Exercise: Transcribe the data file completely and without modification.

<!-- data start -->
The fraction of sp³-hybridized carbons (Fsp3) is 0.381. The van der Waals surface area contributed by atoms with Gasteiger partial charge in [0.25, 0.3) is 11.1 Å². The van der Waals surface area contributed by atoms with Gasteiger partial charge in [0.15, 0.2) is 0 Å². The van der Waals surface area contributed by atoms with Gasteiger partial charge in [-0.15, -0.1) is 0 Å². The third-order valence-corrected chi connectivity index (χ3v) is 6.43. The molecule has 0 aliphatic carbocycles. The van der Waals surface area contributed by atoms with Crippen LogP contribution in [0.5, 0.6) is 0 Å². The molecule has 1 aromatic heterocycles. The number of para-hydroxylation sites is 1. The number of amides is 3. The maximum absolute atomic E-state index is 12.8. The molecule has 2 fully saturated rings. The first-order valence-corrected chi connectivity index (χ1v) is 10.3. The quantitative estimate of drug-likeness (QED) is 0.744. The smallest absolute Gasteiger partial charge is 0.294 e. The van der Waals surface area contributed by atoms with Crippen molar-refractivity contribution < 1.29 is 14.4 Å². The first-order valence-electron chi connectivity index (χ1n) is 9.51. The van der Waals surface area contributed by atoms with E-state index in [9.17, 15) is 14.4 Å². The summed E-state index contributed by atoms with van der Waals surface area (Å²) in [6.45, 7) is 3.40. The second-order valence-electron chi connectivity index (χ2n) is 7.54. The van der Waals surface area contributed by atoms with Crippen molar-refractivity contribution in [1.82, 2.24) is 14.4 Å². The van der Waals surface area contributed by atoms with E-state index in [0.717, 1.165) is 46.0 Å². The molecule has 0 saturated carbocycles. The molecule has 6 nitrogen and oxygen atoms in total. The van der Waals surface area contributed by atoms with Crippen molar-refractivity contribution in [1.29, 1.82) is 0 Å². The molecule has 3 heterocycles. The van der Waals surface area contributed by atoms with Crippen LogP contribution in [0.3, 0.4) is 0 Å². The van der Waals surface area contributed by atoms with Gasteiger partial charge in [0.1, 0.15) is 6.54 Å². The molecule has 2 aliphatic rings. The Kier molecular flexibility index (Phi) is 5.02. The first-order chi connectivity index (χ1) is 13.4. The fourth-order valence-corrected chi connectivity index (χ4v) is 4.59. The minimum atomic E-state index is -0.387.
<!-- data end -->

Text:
The fraction of sp³-hybridized carbons (Fsp3) is 0.381. The van der Waals surface area contributed by atoms with Gasteiger partial charge in [0.25, 0.3) is 11.1 Å². The van der Waals surface area contributed by atoms with Gasteiger partial charge in [0.15, 0.2) is 0 Å². The van der Waals surface area contributed by atoms with Gasteiger partial charge in [-0.15, -0.1) is 0 Å². The third-order valence-corrected chi connectivity index (χ3v) is 6.43. The molecule has 0 aliphatic carbocycles. The van der Waals surface area contributed by atoms with Crippen LogP contribution in [0.5, 0.6) is 0 Å². The molecule has 1 aromatic heterocycles. The number of para-hydroxylation sites is 1. The number of amides is 3. The maximum absolute atomic E-state index is 12.8. The molecule has 2 fully saturated rings. The first-order valence-corrected chi connectivity index (χ1v) is 10.3. The quantitative estimate of drug-likeness (QED) is 0.744. The smallest absolute Gasteiger partial charge is 0.294 e. The van der Waals surface area contributed by atoms with Crippen molar-refractivity contribution < 1.29 is 14.4 Å². The first-order valence-electron chi connectivity index (χ1n) is 9.51. The van der Waals surface area contributed by atoms with E-state index in [9.17, 15) is 14.4 Å². The summed E-state index contributed by atoms with van der Waals surface area (Å²) in [6.45, 7) is 3.40. The second-order valence-electron chi connectivity index (χ2n) is 7.54. The van der Waals surface area contributed by atoms with Crippen molar-refractivity contribution in [1.82, 2.24) is 14.4 Å². The van der Waals surface area contributed by atoms with E-state index in [0.717, 1.165) is 46.0 Å². The molecule has 0 saturated carbocycles. The molecule has 6 nitrogen and oxygen atoms in total. The van der Waals surface area contributed by atoms with Crippen molar-refractivity contribution in [1.29, 1.82) is 0 Å². The molecule has 3 heterocycles. The van der Waals surface area contributed by atoms with Crippen LogP contribution in [0.3, 0.4) is 0 Å². The van der Waals surface area contributed by atoms with Gasteiger partial charge in [0.1, 0.15) is 6.54 Å². The molecule has 2 aliphatic rings. The Kier molecular flexibility index (Phi) is 5.02. The first-order chi connectivity index (χ1) is 13.4. The fourth-order valence-corrected chi connectivity index (χ4v) is 4.59. The minimum atomic E-state index is -0.387.